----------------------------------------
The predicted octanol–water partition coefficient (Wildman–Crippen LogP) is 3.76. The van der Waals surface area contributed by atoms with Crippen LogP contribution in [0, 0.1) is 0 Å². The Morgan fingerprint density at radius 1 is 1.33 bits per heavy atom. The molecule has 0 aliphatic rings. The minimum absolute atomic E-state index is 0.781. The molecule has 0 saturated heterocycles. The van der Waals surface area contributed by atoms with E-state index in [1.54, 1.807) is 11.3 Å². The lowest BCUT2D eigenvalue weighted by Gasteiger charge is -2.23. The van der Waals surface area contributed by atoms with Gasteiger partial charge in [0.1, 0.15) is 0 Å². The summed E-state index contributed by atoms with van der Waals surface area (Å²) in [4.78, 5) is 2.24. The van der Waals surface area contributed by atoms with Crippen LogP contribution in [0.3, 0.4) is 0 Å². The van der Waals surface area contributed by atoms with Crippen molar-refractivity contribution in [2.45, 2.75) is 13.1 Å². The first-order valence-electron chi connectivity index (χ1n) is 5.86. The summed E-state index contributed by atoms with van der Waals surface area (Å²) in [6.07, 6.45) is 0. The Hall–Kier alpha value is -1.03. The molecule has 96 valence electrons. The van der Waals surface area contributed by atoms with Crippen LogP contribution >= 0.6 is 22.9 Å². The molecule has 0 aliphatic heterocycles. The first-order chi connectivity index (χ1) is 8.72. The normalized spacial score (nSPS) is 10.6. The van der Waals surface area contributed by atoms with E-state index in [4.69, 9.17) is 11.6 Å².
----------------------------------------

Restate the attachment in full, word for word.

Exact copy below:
The predicted octanol–water partition coefficient (Wildman–Crippen LogP) is 3.76. The van der Waals surface area contributed by atoms with Crippen LogP contribution in [0, 0.1) is 0 Å². The Morgan fingerprint density at radius 1 is 1.33 bits per heavy atom. The molecule has 0 aliphatic rings. The minimum absolute atomic E-state index is 0.781. The molecule has 0 saturated heterocycles. The van der Waals surface area contributed by atoms with E-state index in [1.54, 1.807) is 11.3 Å². The lowest BCUT2D eigenvalue weighted by Gasteiger charge is -2.23. The van der Waals surface area contributed by atoms with Gasteiger partial charge in [0.1, 0.15) is 0 Å². The summed E-state index contributed by atoms with van der Waals surface area (Å²) in [4.78, 5) is 2.24. The van der Waals surface area contributed by atoms with Crippen LogP contribution in [0.3, 0.4) is 0 Å². The van der Waals surface area contributed by atoms with Crippen molar-refractivity contribution in [2.45, 2.75) is 13.1 Å². The first-order valence-electron chi connectivity index (χ1n) is 5.86. The summed E-state index contributed by atoms with van der Waals surface area (Å²) in [6.07, 6.45) is 0. The Hall–Kier alpha value is -1.03. The molecule has 96 valence electrons. The van der Waals surface area contributed by atoms with Crippen LogP contribution >= 0.6 is 22.9 Å². The molecule has 0 aliphatic heterocycles. The first-order chi connectivity index (χ1) is 8.72. The normalized spacial score (nSPS) is 10.6. The van der Waals surface area contributed by atoms with E-state index in [4.69, 9.17) is 11.6 Å².